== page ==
Wednesday, July 4, 2007

Cardcaptor Sakura

Cardcaptor Sakura; Animated fantasy series, Japan, 1998; D: Morio Asaka, Mamoru Kanba, Junichi Sakata, S: Sakura Kinomoto, Aya Hisakawa, Junko Iwao, Motoko Kumai, Megumi Ogata, Kotono Mitsuishi

Sakura, a 10-year old girl, discovers a mysterious book in her father's library, from which numerous magical cards escape when she opens the first page. Guardian Kero, a cute creature that resembles a flying rodent, orders her to capture all those cards back. With the help of her magic stab, Sakura captures the first card, a creature that resembles a giant bird, but she is spotted by the girl Tomoyo, who becomes her partner, filming her every assignment with a camera. Other cards take shapes of water, trees, animals...There is also a boy, Syaoran Li, who is also capturing the cards, while Sakura's big love is the 18-year old Yukito. Sakura is declared the new master of the Cards, but she stays friends with Syaoran.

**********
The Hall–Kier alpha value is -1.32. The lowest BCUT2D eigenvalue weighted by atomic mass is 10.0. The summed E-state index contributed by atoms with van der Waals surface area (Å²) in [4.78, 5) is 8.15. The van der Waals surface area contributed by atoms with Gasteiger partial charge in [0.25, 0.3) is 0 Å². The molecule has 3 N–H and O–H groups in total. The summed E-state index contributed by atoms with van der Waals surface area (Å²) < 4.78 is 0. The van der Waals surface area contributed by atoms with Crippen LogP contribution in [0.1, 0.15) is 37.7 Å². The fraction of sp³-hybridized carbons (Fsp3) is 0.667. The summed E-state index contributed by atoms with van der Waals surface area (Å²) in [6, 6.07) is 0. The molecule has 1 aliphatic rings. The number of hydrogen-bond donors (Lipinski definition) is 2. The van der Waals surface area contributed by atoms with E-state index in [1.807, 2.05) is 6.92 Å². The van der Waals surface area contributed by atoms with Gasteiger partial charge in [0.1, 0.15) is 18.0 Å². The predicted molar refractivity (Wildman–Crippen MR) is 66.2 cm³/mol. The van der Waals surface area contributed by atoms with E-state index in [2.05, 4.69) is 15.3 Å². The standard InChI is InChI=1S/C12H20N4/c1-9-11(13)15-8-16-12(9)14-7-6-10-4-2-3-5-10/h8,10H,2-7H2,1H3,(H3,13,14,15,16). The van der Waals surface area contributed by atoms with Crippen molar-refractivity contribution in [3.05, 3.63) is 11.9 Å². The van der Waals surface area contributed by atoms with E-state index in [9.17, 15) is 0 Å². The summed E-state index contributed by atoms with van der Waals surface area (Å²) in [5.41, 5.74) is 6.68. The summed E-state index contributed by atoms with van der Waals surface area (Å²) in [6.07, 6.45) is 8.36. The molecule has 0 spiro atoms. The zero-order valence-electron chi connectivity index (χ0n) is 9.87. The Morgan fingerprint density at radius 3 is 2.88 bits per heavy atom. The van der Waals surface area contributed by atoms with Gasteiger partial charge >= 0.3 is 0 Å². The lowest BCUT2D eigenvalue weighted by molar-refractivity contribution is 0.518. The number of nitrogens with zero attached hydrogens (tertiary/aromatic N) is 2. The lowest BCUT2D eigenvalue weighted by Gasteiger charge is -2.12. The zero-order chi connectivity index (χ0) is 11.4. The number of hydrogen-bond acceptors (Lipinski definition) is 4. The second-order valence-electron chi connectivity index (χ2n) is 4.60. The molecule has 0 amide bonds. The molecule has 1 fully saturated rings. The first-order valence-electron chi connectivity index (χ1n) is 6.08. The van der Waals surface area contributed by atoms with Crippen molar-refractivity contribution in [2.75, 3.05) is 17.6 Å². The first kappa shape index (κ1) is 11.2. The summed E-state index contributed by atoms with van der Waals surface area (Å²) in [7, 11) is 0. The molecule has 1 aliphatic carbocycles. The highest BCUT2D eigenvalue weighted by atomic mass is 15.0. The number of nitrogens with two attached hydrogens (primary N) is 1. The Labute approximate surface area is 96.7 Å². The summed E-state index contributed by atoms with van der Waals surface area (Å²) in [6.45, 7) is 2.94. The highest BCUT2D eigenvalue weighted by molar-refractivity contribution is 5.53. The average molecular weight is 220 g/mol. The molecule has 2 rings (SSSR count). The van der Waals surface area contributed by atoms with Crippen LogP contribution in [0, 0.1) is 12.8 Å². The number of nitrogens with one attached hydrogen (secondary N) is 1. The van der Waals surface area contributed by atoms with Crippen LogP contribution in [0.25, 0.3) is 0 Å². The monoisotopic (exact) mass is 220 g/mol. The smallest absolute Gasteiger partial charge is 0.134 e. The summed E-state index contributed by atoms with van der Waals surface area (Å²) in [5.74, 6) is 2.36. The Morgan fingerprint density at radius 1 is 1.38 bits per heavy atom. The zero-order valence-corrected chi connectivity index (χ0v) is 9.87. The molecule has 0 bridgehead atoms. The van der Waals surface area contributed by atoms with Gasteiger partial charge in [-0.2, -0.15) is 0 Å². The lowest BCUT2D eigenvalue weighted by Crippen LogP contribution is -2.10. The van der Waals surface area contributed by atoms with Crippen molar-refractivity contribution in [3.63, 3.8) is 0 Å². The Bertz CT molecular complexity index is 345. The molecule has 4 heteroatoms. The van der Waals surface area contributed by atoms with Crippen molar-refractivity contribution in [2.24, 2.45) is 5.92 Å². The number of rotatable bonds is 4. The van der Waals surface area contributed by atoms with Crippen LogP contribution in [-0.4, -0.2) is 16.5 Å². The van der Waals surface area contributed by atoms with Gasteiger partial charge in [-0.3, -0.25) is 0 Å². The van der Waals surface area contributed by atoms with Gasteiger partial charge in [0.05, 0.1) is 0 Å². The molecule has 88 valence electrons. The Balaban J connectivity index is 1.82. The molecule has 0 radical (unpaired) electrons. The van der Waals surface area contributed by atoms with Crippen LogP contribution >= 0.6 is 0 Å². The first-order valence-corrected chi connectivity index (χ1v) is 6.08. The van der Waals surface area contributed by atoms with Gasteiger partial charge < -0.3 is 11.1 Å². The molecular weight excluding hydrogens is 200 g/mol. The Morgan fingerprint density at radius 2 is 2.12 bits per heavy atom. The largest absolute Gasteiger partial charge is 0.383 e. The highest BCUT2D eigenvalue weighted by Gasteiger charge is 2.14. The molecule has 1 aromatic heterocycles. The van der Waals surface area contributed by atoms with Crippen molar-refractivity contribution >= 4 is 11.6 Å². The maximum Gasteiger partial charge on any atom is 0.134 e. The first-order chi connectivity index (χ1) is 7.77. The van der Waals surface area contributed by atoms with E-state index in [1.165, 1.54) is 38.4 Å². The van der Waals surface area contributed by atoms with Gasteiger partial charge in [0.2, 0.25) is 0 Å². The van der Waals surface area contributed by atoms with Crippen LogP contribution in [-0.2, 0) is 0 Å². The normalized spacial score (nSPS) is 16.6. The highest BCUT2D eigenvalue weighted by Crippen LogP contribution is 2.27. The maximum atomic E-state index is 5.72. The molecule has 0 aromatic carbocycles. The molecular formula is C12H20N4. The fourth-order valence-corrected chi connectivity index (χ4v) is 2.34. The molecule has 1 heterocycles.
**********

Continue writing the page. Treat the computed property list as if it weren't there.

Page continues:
The cute and charming "Cardcaptor Sakura" is a real synonym for what a "magical girl" anime has to offer: a lots of fairy tale, surprises, euphoria, feminine touch and color. Unlike the thematically similar anime "Wedding Peach", "Sakura" has a more stabile animation, better structure, calm direction and esoteric mood, but is more inteded for children's audience. A little shift from the sweetish western rules are subtly incorporated yaoi and yuri elements, mostly present in the girl Tomoyo who is such a devoted fan of the title heroine that she films her every assignment with her camera in order to proudly watch her on big screen, and her intimate friendship with her gains almost lesbian proportions. Another departure from the rules of the genre includes the fact that Sakura's costumes are not provided by magic, but are hand made by Tomoyo, while some "battle" sequences have a sharp sense for humor (for instance, the girls pour a water card into the refrigirator causing it to freeze). Many claim this anime if one of the best contriutions to the genre, but that's not the case: there are far better examples of animes that handle the themes of death, change and growing up, while the rather thin "Sakura" is just for (smart) kids. "Cardcaptor Sakura" doesn't fall entirely into the "the emperor has no clothes" category because of it's many virtues, but it's still close to the category "the emperor only has pants", an anime where there's still something missing to be considered a true classic of it's genre like Takeuchi's "Sailor Moon" or Nagai's "Cutey Honey".


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